Option #3. LaTeX can be a great looking option. Still, when the exponents from the WordPress editor are typed alongside those in LaTeX, they can look a little wobbly: 2³ + 2^4 + 2^5 + 7² + 3^4. In addition, LaTeX looked like LaTeX notation instead of exponents when I tried to use it in the title of this post.  The biggest drawback: LaTeX looks good when it’s published, but it is practically unreadable when it’s being typed. For example, without spaces, you must type [ latex ]2^4[ /latex ], just to get 2⁴. (If I took out the spaces it would read 2⁴ instead of showing you what LaTeX notation looks like.)

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This week I found a good 4th option: Microsoft Word has quite a few exponents, and WordPress liked them!

I’ve gathered the superscripts of the English alphabet and numbers from Microsoft Word in one place and included them here for the convenience of all other bloggers, making this post a great 5th option. Copy what you need from here, or copy and paste the whole list into a handy document of your own. True, not every letter of the English alphabet is available as an exponent in Word, but most of them are. This is the method I used to include eˣᵖᵒⁿᵉⁿᵗˢ in the title of this post.

x⁰¹²³⁴⁵⁶⁷⁸⁹ᴬᵃᵅᴮᵇᶜᴰᵈᴱᵉᶠᴳᵍᴴʰᴵⁱᴶʲᴷᵏᴸᴹᵐᴺⁿᴼᵒᴾᵖᴿʳˢᵀᵗᵁᵘⱽᵛᵂʷˣʸᶻ ⁺ ⁻ ⁼ ⁽  ⁾ Those superscripts or exponents stay up! And…these subscripts stay down! ₉₈₇₆₅₄₃₂₁₀ ₊ ₋ ₌ ₍ ₎ aₐ eₑ  jⱼ oₒ xₓ. Curiously,  hₕ kₖ lₗ mₘ nₙ pₚ sₛ tₜ seem to stay down on home computers but disappear on smart phones so you might not want to use them.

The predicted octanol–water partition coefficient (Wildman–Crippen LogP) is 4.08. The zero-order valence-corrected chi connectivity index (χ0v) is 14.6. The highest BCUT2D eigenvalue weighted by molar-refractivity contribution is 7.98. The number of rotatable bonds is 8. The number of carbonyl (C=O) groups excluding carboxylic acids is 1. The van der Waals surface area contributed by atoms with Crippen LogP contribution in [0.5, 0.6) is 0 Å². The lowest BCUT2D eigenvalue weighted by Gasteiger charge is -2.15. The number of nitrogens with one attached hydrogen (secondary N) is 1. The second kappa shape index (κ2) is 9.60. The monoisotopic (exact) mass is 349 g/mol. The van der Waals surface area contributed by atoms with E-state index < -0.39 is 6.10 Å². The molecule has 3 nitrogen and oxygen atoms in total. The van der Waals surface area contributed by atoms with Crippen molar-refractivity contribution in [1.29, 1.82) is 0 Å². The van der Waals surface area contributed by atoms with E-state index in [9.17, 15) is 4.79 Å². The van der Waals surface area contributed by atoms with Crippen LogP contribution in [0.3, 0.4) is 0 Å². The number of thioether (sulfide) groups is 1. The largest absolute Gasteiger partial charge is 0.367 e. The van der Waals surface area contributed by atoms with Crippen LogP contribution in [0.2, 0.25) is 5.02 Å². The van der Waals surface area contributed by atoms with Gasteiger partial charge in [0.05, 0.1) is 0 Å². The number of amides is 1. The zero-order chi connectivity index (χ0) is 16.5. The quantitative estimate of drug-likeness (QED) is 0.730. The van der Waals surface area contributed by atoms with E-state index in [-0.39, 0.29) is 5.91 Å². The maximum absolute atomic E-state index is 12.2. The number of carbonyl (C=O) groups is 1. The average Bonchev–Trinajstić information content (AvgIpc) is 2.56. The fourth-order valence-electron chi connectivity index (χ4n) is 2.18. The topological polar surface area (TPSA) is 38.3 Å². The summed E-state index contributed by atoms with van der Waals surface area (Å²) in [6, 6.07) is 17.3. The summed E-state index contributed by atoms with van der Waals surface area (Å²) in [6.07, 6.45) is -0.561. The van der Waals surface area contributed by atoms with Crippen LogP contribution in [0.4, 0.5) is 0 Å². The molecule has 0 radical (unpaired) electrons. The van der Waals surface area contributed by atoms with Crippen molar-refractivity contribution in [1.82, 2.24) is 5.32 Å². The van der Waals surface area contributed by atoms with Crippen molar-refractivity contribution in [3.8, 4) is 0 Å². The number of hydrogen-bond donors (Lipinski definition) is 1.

Subscripts are often used in notation for Permutations like ₆P₃ or Combinations like ₆C₃. (Those links will take you to some useful online calculators.)  Subscripts used with “⅟ ” can write infinitely many unit fractions like ⅟₃₂₁. Subscripts can also be used to write the base of logarithms such as log₂4=2.

Here’s a bonus, the Greek letters: Some of the Greek letters have superscripts and/or subscripts next to them, while others do not. For some reason unknown to me, Microsoft Word didn’t give π either one. (I could not have written this part of the post without zooming to 175% first. You might want to do that before using any of these, too.):

Ααᵅ, Ββᵝᵦ, Γ⸀γᵞᵧ, Δδᵟ, Εεᵋ, Ζᶻζ, Ηη, Θᶱθᶿ, Ιᶦιᶥ, Κκ, Λᶺλ, Μμ, Νᶰν, Ξξ, Οο, Ππ, Ρρ, Σσ, Ττ, Υυᶹ, Φᶲφᵠᵩ, Χχᵡᵪ, Ψψ, Ωω

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Those exponents from Microsoft Word will allow you to write important identities like the following without using awkward LaTeX notation:

  • sin t = (eⁱᵗ – e־ⁱᵗ)/2i
  • cos t = (eⁱᵗ + e־ⁱᵗ)/2

Back to the 4th option, Microsoft Word does include some other incomplete alphabets from other languages that are not included in my lists above. Here’s what you’ll need to do to get subscripts or superscripts from Microsoft Word:

  1. In Microsoft Word click on “insert”,
  2. click on “symbol”,
  3. click on “symbol” (NOT “equation” because WordPress won’t copy anything you type there),
  4. click on “more symbols”.
  5. Next LOOK for the desired superscript or subscript on the chart. You may have to look for a while. Some of the them are listed together, while others seem to be randomly placed by themselves. For the alphabet, only use a letter that is in the top CENTER of its box. If you use a letter that is in the top LEFT of its box, you might end up typing something like 3 ͩͪ  or 7ͪͫ.
  6. Type your expression in Word, then copy and paste it onto your blog.

So now you have been saved countless hours of frustration trying to type a few simple exponents or subscripts. Perhaps, now you can chance getting frustrated trying to solve this Level 5 puzzle?!

Print the puzzles or type the solution on this excel file: 12 factors 815-820

 

818 How Many Steps Do You Take Each Day?